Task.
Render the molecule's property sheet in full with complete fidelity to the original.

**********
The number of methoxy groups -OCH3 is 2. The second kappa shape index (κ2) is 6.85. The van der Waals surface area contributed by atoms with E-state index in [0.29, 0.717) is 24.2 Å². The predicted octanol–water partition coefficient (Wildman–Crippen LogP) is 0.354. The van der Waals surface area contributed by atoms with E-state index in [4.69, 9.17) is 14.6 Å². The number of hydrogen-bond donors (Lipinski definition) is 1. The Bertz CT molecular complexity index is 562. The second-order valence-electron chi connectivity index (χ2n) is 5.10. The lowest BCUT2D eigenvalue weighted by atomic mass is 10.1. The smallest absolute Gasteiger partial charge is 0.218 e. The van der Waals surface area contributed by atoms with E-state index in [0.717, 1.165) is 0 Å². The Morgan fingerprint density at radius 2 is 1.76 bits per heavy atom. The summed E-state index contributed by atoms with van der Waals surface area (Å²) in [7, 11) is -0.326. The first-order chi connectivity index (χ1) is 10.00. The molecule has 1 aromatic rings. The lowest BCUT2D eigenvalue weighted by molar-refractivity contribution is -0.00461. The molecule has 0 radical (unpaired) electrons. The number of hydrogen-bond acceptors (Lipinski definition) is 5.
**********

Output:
The number of methoxy groups -OCH3 is 2. The second kappa shape index (κ2) is 6.85. The van der Waals surface area contributed by atoms with E-state index in [0.29, 0.717) is 24.2 Å². The predicted octanol–water partition coefficient (Wildman–Crippen LogP) is 0.354. The van der Waals surface area contributed by atoms with E-state index in [4.69, 9.17) is 14.6 Å². The number of hydrogen-bond donors (Lipinski definition) is 1. The Bertz CT molecular complexity index is 562. The second-order valence-electron chi connectivity index (χ2n) is 5.10. The lowest BCUT2D eigenvalue weighted by atomic mass is 10.1. The smallest absolute Gasteiger partial charge is 0.218 e. The van der Waals surface area contributed by atoms with E-state index in [0.717, 1.165) is 0 Å². The Morgan fingerprint density at radius 2 is 1.76 bits per heavy atom. The summed E-state index contributed by atoms with van der Waals surface area (Å²) in [7, 11) is -0.326. The first-order chi connectivity index (χ1) is 10.00. The molecule has 1 aromatic rings. The lowest BCUT2D eigenvalue weighted by molar-refractivity contribution is -0.00461. The molecule has 0 radical (unpaired) electrons. The number of hydrogen-bond acceptors (Lipinski definition) is 5.